3) Reduce the friction between the car and track.  The best way to do this is to make sure your wheel alignment is as straight as possible as this will keep it from rubbing against the center of the track.

The winner of our pinewood derby actually had a very blocky car designed to look like a platypus.  I’m guessing the winner didn’t spend much time focusing on aerodynamics and instead chose to minimize their frictional losses.



1. scott - January 21, 2012

i have read that ‘lifting’ one of the front wheels off of the track ( 1/16th inch ) will decrease the friction…any comments


mareserinitatis - January 21, 2012

It hypothetically shouldn’t help at all. The friction will be proportional to the weight of the car, not the area in contact with the surface. Therefore, by making only three of the wheels load-bearing, you simply increase the amount of friction on each wheel but do not change the overall amount of friction.


Deej - February 7, 2013

You failed to factor in rotational inertia. If the 4th wheel never spins ( very important assumption), then there is a significant difference. The 3 wheel car will reach its top speed sooner, and cross the finish line ahead of the 4 wheel car. If the track is long enough, then no difference as the 4 wheel car can convert the stored rotational energy of the fourth wheel back into forward motion.

You are correct that friction matters most. But all things being equal, the margin of victory can easily be found in the 14 % loss from aerodynamics.


2. Ed Ciereszynski - January 23, 2012

Interesting and very accurate scientific formulas, reminds me of my college physics course. I failed it miserably.

We, my son and I, just did our first pinewood derby. He took first place in his den, first place in the pack, and fastest time and speed in the entire field. His car won every heat entered. Most of the cars and scouts had done this before. These were experienced boys and dads.

I did not spend a great deal of time on the project. I didn’t use any sophisticated tools or jigs that are available on the web. I focused on a very aerodynamic outline with significant weight behind and over the rear wheels. The final paint was a mirror finish with a clear sealer and a buffed out paste wax finish. Not all the weight was in the rear. I proportionately distributed weight to the front wheels. We weighed in at .2 oz under 5 ounces and chose to stay with it.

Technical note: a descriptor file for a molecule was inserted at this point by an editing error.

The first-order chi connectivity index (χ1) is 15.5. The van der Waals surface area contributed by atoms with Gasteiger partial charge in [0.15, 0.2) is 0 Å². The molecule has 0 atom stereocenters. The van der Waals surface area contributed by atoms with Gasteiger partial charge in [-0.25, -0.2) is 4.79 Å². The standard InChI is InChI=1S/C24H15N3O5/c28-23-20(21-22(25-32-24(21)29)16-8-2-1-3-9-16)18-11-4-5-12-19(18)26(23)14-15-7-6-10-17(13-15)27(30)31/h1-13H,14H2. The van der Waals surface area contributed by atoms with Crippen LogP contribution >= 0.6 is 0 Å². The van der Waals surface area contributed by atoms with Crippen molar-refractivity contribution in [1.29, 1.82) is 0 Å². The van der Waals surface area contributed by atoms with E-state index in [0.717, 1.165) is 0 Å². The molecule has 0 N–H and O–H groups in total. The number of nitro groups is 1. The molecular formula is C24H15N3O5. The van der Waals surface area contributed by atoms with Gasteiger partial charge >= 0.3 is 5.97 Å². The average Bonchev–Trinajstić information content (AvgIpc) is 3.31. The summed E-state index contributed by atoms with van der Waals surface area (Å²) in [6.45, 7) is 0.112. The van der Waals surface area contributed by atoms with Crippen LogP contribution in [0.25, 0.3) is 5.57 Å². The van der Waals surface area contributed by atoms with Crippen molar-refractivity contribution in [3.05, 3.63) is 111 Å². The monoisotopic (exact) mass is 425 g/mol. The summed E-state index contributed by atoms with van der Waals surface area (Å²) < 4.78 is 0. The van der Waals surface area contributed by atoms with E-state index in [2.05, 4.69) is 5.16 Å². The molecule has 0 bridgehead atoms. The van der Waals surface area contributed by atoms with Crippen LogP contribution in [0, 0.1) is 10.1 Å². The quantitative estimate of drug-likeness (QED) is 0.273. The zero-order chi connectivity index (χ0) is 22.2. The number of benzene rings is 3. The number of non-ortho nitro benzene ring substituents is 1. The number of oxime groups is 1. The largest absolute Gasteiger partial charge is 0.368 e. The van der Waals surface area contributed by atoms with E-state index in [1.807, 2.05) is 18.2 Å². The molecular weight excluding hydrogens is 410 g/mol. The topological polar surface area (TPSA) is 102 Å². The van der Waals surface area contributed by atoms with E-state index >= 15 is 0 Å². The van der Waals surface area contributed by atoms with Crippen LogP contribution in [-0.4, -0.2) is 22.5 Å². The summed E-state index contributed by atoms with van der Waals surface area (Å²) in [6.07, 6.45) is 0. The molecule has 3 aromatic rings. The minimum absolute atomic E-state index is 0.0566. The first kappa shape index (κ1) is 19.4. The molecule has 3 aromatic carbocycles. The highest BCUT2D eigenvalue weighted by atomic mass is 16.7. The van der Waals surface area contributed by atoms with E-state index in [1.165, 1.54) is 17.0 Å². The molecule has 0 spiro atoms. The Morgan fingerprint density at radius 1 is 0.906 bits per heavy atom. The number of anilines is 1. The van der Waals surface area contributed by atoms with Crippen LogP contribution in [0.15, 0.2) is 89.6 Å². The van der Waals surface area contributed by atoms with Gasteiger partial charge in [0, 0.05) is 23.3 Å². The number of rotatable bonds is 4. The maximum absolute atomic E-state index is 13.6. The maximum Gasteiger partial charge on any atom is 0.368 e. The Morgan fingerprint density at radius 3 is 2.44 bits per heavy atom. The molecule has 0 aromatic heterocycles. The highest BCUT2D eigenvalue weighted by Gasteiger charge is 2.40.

I really believe that the way the weight is distributed is critical. the shape as well as the finish are also key contributors.

Don’t bother with the weight forward teardrop shape. Not a single one of these was a winner.

I did no more than the basics when it came to the axles and wheels. I started out with the parts from the basic kit. I smoothed out the axles, took out the visible defects and smoothed out the tire treads with sandpaper. I made no big effort to place the axles, or square them up. If anything, when I tried out the car on my hardwood floor, I was shocked by what I thought was the poor performance. I really thought we didn’t have a chance.

I lubed the axles with some commercial grade graphite I bought at Walmart for $1.00

So now we go on to the regionals. I have no idea what were up against. I probably need to do some dissection and examination
of our car.


Paul - August 30, 2016

One possible caveat: if the car is still moving at the end of the track then it has some kinetic energy remaining so not all of the potential energy goes into drag and friction. Some is left as kinetic energy.


3. Farhad Mirbod - February 19, 2017

Your post provided some helpful information in thinking through my 6th graders science project, thank you. However, I’m in agreement with Paul regarding your conclusion summarized in this statement:

If we assume all of the potential energy is converted to either drag or friction, that means 0.24 J is converted to drag while 1.43 J goes into friction. This means that roughly 14% of your energy losses are due to drag while the other 86% are due to friction.

Since the car has velocity at the finish, all the energy is not only drag and friction but also remaining kinetic energy. I think your derivation of the drag energy is good but you would need to estimate energy lost due to friction (i.e. the wheels) to be able to make a final conclusion. Perhaps calculating the actual/instantaneous kinetic energy at the finish using KE=1/2*m*v^2 (would need to estimate velocity at the finish somehow, radar gun?) then subtracting it and your drag energy from the total potential energy would result in energy lost due to friction. Then I think you could compare friction energy loss to drag energy loss.